Richmond’s latest bill does clear up concerns previously voiced by Brown and others. The Consumer Counsel had criticized SB 278 for not limiting how big an additional Colstrip share NorthWestern could purchase. The new legislation caps the amount at 150 megawatts, which would boost the utility’s ownership of Colstrip Unit 4 from its current 30 percent to roughly 50 percent. The new legislation caps operating costs at $40 million over a consecutive five-year period after share sale. However, NorthWestern’s costs of eventually shutting Colstrip down and remediating the site are not part of the $40 million cap. NorthWestern would also have to acquire its new Colstrip shares no later than December’s end 2021.

Things have changed dramatically at Colstrip since NorthWestern bought in a decade ago. At that point, the power plant’s other utility owners agreed about the life of the power plant. Like NorthWestern, they expected Colstrip to run into the 2040s. Those projections have changed.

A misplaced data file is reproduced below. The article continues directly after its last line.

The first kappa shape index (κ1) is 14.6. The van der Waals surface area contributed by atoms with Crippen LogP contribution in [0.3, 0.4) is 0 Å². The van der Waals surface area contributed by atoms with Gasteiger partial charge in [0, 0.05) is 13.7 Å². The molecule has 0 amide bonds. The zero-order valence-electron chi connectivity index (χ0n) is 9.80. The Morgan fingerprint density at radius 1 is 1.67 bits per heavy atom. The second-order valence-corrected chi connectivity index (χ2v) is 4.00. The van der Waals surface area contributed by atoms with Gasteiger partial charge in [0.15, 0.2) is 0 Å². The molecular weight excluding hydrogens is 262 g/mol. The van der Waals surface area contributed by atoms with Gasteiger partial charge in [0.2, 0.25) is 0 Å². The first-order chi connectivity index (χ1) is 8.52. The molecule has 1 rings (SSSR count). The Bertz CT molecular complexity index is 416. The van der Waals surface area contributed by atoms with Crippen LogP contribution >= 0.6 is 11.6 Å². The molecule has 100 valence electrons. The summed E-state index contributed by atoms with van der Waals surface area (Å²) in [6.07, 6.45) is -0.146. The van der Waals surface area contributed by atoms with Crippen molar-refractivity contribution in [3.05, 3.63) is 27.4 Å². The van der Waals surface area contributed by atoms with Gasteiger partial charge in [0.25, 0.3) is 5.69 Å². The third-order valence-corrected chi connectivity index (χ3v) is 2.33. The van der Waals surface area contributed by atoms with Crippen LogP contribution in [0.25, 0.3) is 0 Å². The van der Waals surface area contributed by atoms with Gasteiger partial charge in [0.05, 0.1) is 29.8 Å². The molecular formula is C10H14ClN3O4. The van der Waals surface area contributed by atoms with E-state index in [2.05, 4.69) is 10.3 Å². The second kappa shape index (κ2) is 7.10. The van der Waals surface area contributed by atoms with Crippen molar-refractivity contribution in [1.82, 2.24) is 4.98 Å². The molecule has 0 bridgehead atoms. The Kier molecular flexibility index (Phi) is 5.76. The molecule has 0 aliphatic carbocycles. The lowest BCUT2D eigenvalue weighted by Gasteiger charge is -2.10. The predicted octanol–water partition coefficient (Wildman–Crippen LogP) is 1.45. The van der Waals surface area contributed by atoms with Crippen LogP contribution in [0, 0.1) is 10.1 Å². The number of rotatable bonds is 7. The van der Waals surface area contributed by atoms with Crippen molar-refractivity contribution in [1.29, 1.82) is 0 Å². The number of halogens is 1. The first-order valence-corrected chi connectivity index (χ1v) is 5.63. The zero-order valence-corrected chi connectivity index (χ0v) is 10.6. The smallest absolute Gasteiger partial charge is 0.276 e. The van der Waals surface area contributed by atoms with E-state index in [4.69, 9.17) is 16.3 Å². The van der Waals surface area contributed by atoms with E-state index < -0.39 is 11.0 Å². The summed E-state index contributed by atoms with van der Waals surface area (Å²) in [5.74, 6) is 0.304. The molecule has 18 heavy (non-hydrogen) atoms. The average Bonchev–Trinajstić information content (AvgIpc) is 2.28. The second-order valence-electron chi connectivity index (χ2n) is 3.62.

Colstrip’s two oldest units are scheduled for closure no later than 2022 to settle an air pollution lawsuit. Units 3 and 4 are on track to burn on, though two owners from Washington state, Puget Sound Energy and Avista Corp., have agreed to be financially ready by 2027 to shutter the units. Owner PacifiCorp is legally obligated to stop selling coal power to its Oregon customers by 2030. Last year, PacifiCorp identified several of its coal-fired power plants as uneconomical. Its Colstrip interest was barely in the black. Portland General Electric has until 2035 to cut the coal cord. Talen Energy, which operates the power plant, is not a regulated monopoly and has no captive customers. It has struggled on the free market, where natural gas and renewable energy are priced more cheaply than coal.